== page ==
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Ben wrote:

        Actually the Hyatt disaster is a great example of how plan check
could have possibly averted the disaster. The failure occurred when the
fabricator decided to revise the tie rod connection to the tube steel beams
that supported the walkway, on his own, and it apparently didn't catch the
eyes of anyone in Jack Gillum's (EOR) office. Let's assume this would occur
somewhere on the west coast where you have a semi-decent building department
with competent inspectors and plan checkers. The inspector would immediately
send the contractor downtown to get the revised detail approved by the plan
checker. This has been the protocol in all the California jurisdictions that
I have worked at. 

This is not fair!  Now your injecting "city inspectors" into the picture.  East of the Rockies, we encounter these inspectors about as often as we encounter plan checkers (which is to say, not very often).  This includes Kansas City, where we recently completed a big project.  Quality control is usually provided by an independent testing laboratory working directly for the owner.  The EOR receives the laboratory reports and processes them much like shop drawings.  The EOR also typically makes a few site visits to observe the construction in progress.  

        Another good example of the role plan check can play is the Cal Sate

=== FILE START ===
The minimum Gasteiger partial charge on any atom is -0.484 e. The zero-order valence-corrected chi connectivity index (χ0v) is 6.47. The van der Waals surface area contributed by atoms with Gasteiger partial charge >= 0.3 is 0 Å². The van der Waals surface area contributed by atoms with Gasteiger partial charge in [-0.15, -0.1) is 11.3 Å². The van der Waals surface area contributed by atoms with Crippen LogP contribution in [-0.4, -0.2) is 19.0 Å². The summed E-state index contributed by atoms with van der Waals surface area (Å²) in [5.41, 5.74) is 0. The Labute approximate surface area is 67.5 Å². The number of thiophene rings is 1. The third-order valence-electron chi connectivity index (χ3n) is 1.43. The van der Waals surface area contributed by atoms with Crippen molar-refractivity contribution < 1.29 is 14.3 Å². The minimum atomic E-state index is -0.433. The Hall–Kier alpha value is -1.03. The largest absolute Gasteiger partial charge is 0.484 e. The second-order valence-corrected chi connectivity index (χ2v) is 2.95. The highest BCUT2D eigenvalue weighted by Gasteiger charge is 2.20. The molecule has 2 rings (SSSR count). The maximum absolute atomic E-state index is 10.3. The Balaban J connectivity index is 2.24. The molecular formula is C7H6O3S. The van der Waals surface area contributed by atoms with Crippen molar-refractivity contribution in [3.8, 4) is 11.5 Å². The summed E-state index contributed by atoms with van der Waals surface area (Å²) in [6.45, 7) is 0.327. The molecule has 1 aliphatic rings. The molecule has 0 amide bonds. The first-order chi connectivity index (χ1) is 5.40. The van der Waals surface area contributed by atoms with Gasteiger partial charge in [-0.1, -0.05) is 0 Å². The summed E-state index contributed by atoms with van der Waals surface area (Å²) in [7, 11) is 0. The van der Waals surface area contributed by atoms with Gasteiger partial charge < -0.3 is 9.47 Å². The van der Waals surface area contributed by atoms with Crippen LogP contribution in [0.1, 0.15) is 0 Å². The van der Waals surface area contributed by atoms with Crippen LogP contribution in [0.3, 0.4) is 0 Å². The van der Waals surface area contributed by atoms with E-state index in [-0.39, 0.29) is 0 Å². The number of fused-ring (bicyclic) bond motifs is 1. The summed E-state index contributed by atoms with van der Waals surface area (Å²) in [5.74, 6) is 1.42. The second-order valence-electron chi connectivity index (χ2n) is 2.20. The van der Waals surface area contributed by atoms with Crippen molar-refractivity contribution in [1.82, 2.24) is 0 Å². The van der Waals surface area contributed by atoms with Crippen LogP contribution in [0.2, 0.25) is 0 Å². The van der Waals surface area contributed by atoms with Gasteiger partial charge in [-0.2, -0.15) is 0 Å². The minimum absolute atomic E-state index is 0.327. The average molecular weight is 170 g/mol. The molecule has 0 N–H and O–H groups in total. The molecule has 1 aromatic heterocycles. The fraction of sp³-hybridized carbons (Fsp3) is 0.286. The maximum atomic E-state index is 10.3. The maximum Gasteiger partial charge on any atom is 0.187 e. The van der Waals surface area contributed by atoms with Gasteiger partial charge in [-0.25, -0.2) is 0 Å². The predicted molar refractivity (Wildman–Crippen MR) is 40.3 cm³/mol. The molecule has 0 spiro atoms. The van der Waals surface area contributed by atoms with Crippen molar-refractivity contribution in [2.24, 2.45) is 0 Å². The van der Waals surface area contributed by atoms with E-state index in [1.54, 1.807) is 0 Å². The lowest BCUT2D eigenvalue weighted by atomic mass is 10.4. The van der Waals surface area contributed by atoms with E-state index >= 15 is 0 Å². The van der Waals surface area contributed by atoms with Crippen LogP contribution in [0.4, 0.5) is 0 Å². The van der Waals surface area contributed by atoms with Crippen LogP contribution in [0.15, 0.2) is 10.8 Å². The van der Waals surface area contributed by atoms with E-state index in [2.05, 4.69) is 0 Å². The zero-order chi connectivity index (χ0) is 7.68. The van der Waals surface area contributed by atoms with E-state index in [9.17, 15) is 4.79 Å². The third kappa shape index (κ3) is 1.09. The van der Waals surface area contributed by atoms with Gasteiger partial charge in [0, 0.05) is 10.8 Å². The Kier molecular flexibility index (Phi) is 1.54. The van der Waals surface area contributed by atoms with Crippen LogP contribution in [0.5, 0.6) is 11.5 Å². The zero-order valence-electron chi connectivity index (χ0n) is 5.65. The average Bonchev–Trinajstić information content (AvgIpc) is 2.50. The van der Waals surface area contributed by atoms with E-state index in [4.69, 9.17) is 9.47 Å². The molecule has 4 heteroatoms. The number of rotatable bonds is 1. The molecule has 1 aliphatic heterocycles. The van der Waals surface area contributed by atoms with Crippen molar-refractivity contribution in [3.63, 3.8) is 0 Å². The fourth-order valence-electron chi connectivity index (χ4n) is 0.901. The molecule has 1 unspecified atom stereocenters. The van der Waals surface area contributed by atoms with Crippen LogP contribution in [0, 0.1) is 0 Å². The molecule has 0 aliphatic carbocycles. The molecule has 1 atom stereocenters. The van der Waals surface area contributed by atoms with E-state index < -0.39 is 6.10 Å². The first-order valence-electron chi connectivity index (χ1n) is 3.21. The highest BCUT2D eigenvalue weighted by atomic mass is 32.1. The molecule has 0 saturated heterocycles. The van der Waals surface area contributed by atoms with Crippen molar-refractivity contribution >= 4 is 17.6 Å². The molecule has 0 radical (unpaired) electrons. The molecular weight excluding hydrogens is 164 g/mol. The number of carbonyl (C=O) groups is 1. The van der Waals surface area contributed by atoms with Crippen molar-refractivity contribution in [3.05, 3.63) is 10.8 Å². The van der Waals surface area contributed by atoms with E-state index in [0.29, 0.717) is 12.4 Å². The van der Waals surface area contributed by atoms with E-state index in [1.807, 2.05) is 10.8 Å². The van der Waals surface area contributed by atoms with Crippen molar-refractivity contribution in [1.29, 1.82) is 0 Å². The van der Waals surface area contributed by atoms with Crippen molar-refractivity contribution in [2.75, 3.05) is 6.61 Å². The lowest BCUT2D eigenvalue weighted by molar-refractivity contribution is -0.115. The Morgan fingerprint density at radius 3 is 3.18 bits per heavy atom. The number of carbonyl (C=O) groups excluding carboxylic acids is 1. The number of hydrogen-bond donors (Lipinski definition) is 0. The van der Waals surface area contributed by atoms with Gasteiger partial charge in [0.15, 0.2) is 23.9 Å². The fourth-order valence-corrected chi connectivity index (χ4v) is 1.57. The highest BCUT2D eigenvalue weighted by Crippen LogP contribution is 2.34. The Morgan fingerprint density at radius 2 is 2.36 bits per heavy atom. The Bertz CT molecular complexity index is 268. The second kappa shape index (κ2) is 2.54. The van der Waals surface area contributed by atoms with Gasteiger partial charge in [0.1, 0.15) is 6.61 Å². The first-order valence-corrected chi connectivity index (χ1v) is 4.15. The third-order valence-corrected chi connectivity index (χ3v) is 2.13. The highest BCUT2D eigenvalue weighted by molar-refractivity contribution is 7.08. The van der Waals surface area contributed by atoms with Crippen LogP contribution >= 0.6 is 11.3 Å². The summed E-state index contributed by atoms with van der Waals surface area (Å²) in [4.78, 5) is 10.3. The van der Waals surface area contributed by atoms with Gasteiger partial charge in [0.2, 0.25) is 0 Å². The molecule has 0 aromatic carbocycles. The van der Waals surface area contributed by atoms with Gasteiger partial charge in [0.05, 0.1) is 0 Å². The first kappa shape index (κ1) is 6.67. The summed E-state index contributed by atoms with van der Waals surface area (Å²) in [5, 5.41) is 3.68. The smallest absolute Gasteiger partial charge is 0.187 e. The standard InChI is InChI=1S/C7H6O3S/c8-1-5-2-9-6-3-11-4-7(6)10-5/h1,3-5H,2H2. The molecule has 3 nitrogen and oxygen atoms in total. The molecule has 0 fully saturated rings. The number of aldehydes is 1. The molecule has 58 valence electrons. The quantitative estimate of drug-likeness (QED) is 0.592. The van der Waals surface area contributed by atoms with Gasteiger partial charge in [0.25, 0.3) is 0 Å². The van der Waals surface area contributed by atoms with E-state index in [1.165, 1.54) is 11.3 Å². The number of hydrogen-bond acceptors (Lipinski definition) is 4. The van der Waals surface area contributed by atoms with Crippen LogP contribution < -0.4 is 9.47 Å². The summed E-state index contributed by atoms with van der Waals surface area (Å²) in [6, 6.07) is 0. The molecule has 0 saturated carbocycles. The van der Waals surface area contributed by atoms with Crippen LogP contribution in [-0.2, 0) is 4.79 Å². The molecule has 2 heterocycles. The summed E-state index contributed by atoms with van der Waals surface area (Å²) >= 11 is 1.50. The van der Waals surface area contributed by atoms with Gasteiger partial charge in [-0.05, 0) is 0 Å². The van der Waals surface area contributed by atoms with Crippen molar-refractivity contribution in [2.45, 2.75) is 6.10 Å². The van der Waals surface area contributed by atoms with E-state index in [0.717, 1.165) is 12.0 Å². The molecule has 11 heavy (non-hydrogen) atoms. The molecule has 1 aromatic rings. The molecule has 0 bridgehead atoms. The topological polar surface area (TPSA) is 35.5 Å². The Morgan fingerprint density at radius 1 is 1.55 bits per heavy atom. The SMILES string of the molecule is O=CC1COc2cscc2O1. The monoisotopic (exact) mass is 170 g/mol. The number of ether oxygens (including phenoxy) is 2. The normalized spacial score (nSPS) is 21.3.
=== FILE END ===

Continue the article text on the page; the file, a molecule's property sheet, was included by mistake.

Northridge Parking garage. The huge garage utilized precast concrete moment
frames on the perimeter for the resisting lateral loads with no interior
lateral force resisting elements. The plan checker on the project raised
serious concerns during the review and would not approve the project. (all
of this is documented in a great article published after Northridge
earthquake in the LA Times) Eventually his boss (the manager of the plan
check firm hired by the Cal State Northridge) under pressure form the
university, approved the plans himself. Everyone knows what happened to that
building. We are lucky the quake happened at 5:00 when there was nobody in
the building.
I believe that you just described a plan checking failure!

        Also, I am amazed that someone who apparently is so sure of his work
and his track record (by the tread of emails I have read from Stan) would
object to a second set of eyes looking at his work. I personally would
welcome such a check and balance. None of us are that good that we can claim
we never make mistakes and are the ultimate authority on what we do.
According to the law in every state, the EOR is the ultimate authority on his/her own work.  Would you actually propose that this liability be shifted to some plan check technician or engineer?
Confident Stan
Once I was wrong, but then I was mistaken.